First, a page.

Never the less in photography I’m a firm believer it doing it your way, for yourself. I have a friend who was thinking of experimenting with pinhole cameras – and why not. If you are lucky enough to have access to your grandparents photo albums you may get a sense of the look and feel of BW prints and what I noticed was (maybe this was around cost) most of the pictures were of people so maybe the Holga would be good for some “street” photography.
        My advice, go for it – what have you got to lose, one thing for sure you will still have the respect of your followers.

  2. Happy days! Back in time, about 1995/2000 and before digital cameras were viable, I shot on film and scanned prints onto CDs to give to clients. Cutting edge with Photoshop ver 2.5 and a flatbed scanner costing £1300 (1995 prices). Scanning film was expensive and good results could be obtained if the prints were high standard. I used a commercial lab for these and the end result costs were reasonable. Try using prints next time and you might avoid the noise issues you got in the first image.

    1. Hi Les. Thanks for the advice. I am considering trying my had at a bit of Lomography and seeing what I can produce with a toy camera. If that goes well who knows. I could be knocking on your door for advice on what to get next! 🙂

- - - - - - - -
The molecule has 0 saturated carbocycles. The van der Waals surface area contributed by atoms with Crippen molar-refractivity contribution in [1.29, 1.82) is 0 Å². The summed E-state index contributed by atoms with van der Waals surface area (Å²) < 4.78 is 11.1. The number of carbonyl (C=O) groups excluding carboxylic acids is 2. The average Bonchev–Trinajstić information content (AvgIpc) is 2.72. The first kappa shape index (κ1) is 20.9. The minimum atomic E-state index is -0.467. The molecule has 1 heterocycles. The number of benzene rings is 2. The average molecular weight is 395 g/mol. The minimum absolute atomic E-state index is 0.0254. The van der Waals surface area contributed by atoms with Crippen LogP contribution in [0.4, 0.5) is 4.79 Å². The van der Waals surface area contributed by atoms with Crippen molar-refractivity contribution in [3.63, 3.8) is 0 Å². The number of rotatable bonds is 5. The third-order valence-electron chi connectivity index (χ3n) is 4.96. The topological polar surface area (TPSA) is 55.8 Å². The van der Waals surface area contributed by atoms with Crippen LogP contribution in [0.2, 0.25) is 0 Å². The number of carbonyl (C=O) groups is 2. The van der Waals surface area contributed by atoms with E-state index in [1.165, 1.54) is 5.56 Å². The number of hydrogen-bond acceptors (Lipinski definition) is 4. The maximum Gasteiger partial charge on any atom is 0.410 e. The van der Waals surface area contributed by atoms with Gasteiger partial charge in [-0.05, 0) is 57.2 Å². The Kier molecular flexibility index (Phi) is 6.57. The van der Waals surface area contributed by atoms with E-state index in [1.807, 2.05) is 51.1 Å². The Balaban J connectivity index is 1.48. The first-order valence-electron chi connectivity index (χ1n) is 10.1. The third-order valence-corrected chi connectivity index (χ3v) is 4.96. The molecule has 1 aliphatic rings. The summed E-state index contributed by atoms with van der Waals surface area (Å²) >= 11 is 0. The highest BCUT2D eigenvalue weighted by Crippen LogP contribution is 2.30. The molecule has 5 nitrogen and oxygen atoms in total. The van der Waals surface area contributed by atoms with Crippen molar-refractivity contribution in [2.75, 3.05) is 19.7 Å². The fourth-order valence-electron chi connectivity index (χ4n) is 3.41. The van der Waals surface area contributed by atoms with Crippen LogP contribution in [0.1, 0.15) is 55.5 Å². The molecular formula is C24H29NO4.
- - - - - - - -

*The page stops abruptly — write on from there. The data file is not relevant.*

3. Interesting idea and if nothing else, a reminder of how good we have it these days. When I look back to the film days, I’m amazed I’ve still stuck with photography, it was a nightmare 🙂

    1. I have to be honest I wasn’t expecting much. The light was poor and I really struggled to see through the viewfinder. But when I received the scans I was surprised by the images. There is something about them that I quite like. They have a ‘look’ that you just don’t get with digital. I wonder if, as they are unedited, if they aren’t just a little more honest.

      1. Shhhhh!!! no place for honesty in photography Chris, haha. Yeah, I agree they do have a certain appeal, helped no doubt by being far from the usual fare on social. You don’t tend to shake your head muttering ‘so where’s that light coming from????’ with images captured on film. Looking forward to the video.